Gavison is no Bork. She is secular and progressive. It is not her political or social views that make her unacceptable to Barak - after all, there are religious members of the court well to her right - but her outspoken criticisms, and in this she does resemble Bork, of the judicial activism of the Barak court. Put simply, what Gavison says is that it is the job of a judge to interpret the law, not to make it. She also considers, in contradistinction to Barak, that there are areas of activity that are not within the purview of the courts and that, as was the case in pre-Barak days, only a person with a direct personal interest in a case may be a party to it. These are Bork's points too but, unlike Gavison, his principal objection to activist courts is that they promote the enlightened agenda he detests.
The consequences of judicial activism are usually congenial to liberals. The American court has to its credit landmark decisions enforcing desegregation, limiting capital punishment, overturning sodomy laws, legalizing abortion. The Israeli court has made decisions upholding freedom of expression; it has rerouted the separation fence to accord with the requirements of international law; it has forbidden the use of force in interrogating terror suspects; it has exercised control over the activities of the security forces in the occupied territories; it has ordered the dismissal of ministers under indictment in the name of quality of government.
But you can applaud these results yet deplore the manner of achieving them. There is one principle that unites all democracies; indeed there is nothing more basic: a country's laws are made by its democratically elected legislature. You do not have to adhere to the antediluvian social views of Robert Bork to find something profoundly troubling in legislation from the bench. Karl Popper in his classic attack on the enemies of the open society singles out Plato as the principal ideological precursor of fascism. Plato believes that political power should not be in the hands of the rabble but in the hands of the few who are suited to make decisions on behalf of the community - philosopher kings. Justice Aharon Barak and his acolytes are would-be philosopher kings. That is the road to totalitarianism.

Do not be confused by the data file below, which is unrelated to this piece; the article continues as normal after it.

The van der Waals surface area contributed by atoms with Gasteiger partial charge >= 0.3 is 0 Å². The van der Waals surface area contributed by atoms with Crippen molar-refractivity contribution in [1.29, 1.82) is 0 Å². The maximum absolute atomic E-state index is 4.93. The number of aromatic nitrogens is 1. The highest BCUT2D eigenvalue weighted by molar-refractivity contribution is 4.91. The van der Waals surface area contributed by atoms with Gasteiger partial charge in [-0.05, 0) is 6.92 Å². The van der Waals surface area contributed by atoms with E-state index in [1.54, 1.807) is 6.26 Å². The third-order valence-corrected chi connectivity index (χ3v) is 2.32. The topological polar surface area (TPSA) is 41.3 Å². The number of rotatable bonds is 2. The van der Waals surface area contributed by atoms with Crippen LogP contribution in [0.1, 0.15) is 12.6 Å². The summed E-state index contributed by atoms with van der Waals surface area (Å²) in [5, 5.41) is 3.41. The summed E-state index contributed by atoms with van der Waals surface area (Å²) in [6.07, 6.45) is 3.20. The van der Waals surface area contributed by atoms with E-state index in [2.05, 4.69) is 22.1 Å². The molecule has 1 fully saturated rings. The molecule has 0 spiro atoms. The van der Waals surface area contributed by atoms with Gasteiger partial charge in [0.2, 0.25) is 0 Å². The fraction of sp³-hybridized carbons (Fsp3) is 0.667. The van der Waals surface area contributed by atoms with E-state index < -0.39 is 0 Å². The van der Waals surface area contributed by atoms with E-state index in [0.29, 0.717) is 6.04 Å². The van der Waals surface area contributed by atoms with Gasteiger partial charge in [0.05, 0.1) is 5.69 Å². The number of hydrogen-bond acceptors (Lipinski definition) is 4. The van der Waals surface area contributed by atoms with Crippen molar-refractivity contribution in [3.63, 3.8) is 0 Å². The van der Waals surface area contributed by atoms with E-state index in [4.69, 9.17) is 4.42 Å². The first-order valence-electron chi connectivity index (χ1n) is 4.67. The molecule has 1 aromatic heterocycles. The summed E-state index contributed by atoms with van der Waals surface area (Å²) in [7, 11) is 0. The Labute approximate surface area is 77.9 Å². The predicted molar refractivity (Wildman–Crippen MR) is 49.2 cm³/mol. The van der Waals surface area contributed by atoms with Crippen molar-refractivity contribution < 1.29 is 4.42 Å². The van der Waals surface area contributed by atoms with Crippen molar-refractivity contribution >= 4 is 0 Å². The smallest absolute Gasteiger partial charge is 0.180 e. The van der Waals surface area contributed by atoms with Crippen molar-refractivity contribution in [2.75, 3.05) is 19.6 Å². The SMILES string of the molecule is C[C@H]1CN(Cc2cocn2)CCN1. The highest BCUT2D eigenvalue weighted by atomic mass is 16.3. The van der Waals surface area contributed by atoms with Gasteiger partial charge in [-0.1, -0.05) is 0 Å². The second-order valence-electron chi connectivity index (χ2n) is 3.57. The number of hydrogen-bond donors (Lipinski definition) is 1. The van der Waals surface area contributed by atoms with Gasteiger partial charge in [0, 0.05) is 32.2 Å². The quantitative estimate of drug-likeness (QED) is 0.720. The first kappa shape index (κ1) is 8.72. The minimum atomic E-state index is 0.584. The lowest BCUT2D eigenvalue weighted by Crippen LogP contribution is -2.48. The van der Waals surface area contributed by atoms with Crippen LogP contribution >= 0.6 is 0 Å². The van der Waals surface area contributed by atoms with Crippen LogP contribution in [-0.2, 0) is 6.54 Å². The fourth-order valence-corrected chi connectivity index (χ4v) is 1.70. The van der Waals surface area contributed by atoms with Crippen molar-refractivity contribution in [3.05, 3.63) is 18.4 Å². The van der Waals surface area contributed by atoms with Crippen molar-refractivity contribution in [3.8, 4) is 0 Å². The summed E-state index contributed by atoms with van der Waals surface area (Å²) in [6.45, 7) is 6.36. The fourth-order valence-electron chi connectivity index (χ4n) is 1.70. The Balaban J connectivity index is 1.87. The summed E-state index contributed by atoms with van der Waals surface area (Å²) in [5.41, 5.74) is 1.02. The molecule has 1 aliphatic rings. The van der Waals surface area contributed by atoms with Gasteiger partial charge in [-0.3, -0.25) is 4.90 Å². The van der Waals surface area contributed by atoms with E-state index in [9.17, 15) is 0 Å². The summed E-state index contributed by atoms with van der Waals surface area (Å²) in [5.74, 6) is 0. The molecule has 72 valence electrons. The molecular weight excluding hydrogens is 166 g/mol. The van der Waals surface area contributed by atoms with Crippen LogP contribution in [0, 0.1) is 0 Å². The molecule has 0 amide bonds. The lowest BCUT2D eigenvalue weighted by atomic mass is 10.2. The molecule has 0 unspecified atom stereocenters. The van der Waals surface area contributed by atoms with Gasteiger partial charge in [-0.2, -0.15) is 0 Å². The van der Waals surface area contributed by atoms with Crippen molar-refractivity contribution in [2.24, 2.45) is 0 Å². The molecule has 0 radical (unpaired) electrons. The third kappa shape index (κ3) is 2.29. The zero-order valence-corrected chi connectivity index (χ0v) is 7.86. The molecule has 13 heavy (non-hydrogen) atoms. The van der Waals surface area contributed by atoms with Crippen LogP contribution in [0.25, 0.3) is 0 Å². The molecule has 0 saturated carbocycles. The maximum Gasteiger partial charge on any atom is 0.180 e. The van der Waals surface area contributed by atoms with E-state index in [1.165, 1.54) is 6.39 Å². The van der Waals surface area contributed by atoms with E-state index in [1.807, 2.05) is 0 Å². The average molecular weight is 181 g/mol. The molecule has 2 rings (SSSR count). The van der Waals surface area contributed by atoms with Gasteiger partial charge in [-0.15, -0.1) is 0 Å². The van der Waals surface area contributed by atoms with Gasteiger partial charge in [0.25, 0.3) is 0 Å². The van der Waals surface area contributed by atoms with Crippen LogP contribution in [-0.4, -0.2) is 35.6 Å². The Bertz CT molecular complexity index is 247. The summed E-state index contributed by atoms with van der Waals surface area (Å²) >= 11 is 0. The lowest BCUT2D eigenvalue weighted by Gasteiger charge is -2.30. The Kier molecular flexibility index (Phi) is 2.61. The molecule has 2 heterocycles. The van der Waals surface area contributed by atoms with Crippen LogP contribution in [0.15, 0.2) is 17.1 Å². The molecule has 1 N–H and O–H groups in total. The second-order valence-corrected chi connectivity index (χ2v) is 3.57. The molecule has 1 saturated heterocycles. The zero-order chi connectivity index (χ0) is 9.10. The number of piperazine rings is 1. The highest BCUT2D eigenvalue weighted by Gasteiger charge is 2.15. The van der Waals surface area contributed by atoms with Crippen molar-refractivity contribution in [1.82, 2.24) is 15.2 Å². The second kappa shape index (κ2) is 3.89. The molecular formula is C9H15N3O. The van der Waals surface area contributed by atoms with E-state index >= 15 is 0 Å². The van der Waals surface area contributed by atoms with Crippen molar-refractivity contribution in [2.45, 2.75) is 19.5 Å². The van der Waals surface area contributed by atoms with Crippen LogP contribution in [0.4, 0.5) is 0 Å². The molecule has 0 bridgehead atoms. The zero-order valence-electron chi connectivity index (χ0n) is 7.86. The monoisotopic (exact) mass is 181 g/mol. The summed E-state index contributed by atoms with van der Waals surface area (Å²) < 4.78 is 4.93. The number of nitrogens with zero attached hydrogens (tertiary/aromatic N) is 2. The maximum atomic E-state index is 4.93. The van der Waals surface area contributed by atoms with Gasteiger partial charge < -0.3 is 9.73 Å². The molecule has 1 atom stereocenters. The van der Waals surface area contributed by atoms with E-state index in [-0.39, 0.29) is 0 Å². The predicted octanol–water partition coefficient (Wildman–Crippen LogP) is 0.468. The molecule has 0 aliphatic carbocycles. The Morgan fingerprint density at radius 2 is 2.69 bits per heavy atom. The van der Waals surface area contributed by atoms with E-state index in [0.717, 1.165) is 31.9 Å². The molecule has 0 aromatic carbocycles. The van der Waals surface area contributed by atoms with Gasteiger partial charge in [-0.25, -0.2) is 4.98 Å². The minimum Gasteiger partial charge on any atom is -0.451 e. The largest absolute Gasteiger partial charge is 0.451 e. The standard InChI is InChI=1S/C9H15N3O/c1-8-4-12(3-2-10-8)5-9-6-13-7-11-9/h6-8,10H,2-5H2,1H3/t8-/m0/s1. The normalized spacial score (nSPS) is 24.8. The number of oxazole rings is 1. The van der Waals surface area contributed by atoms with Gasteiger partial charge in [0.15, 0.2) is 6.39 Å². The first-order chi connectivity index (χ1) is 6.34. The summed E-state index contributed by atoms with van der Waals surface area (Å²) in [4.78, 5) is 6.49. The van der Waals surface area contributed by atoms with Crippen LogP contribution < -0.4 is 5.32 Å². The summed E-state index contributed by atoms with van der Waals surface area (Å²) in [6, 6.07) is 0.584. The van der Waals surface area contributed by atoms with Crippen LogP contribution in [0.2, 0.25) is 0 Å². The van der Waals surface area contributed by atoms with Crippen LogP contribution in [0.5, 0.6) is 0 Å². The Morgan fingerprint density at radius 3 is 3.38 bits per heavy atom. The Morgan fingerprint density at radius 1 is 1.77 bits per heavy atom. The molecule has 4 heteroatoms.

It is an error to conflate judicial activism with social progress. Judicial legislation is a two-edged sword. The U.S. Supreme Court consistently overturned Roosevelt's New Deal legislation until he put a stop to it by packing the court with liberal appointees. In 1857, in the Dred Scott case, the court invoked the Constitution to uphold the right to own slaves, thus paving the way to the Civil War. And, recently and notoriously, in the case of Bush v Gore, a bare majority of five justices, each of whom had been appointed by a Republican president, used the arguments of judicial activism to hand the presidency to the Republican candidate.
According to Justice Barak, a judge "must sometimes depart the confines of his legal system and channel into it fundamental values not yet found in it." On that theory what would prevent a court composed of religious judges from overturning a long overdue law of the Knesset permitting civil marriage on the grounds that it violated Jewish "fundamental values"? It could happen and then what would the progressive advocates of judicial legislation say? Like the U.S. liberals who rightly screamed blue murder over Bush v Gore, the judicial activists would be hoist with their own petard.
There are arguments in favor of judicial activism in the United States that are not available to the Israel Supreme Court. The United States has a written constitution and it is the constitutional duty of its Supreme Court to interpret that constitution. Israel's Supreme Court, on the other hand, has no constitutional authority to overrule legislation.
Churchill famously said that democracy is the worst form of government except for all those others that have been tried. There have been enlightened despots and progressive dictators but anyone who has a concern for democracy cannot but be worried at the unfettered powers of an unelected body, however wise, however benevolent.